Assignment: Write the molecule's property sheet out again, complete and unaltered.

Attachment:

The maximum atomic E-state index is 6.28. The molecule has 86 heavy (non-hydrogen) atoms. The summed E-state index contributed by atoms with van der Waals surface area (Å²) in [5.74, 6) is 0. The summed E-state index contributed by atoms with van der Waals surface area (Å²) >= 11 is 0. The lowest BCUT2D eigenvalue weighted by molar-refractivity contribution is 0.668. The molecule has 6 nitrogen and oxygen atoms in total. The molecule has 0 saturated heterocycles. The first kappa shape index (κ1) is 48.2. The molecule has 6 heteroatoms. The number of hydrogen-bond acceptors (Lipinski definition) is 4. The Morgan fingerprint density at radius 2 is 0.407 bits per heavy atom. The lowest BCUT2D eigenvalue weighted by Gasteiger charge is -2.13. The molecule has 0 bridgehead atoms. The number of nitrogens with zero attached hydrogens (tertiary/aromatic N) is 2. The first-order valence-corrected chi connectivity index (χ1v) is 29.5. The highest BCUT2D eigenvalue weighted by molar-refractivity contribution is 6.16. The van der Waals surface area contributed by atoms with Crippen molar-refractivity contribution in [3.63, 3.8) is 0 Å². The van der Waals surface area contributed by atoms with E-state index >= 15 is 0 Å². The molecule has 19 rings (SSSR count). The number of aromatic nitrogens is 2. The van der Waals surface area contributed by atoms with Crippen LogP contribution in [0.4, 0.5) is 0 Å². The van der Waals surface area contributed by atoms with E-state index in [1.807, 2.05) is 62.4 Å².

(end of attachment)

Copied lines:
The maximum atomic E-state index is 6.28. The molecule has 86 heavy (non-hydrogen) atoms. The summed E-state index contributed by atoms with van der Waals surface area (Å²) in [5.74, 6) is 0. The summed E-state index contributed by atoms with van der Waals surface area (Å²) >= 11 is 0. The lowest BCUT2D eigenvalue weighted by molar-refractivity contribution is 0.668. The molecule has 6 nitrogen and oxygen atoms in total. The molecule has 0 saturated heterocycles. The first kappa shape index (κ1) is 48.2. The molecule has 6 heteroatoms. The number of hydrogen-bond acceptors (Lipinski definition) is 4. The Morgan fingerprint density at radius 2 is 0.407 bits per heavy atom. The lowest BCUT2D eigenvalue weighted by Gasteiger charge is -2.13. The molecule has 0 bridgehead atoms. The number of nitrogens with zero attached hydrogens (tertiary/aromatic N) is 2. The first-order valence-corrected chi connectivity index (χ1v) is 29.5. The highest BCUT2D eigenvalue weighted by molar-refractivity contribution is 6.16. The van der Waals surface area contributed by atoms with Crippen molar-refractivity contribution in [3.63, 3.8) is 0 Å². The van der Waals surface area contributed by atoms with E-state index >= 15 is 0 Å². The molecule has 19 rings (SSSR count). The number of aromatic nitrogens is 2. The van der Waals surface area contributed by atoms with Crippen LogP contribution in [0.4, 0.5) is 0 Å². The van der Waals surface area contributed by atoms with E-state index in [1.807, 2.05) is 62.4 Å².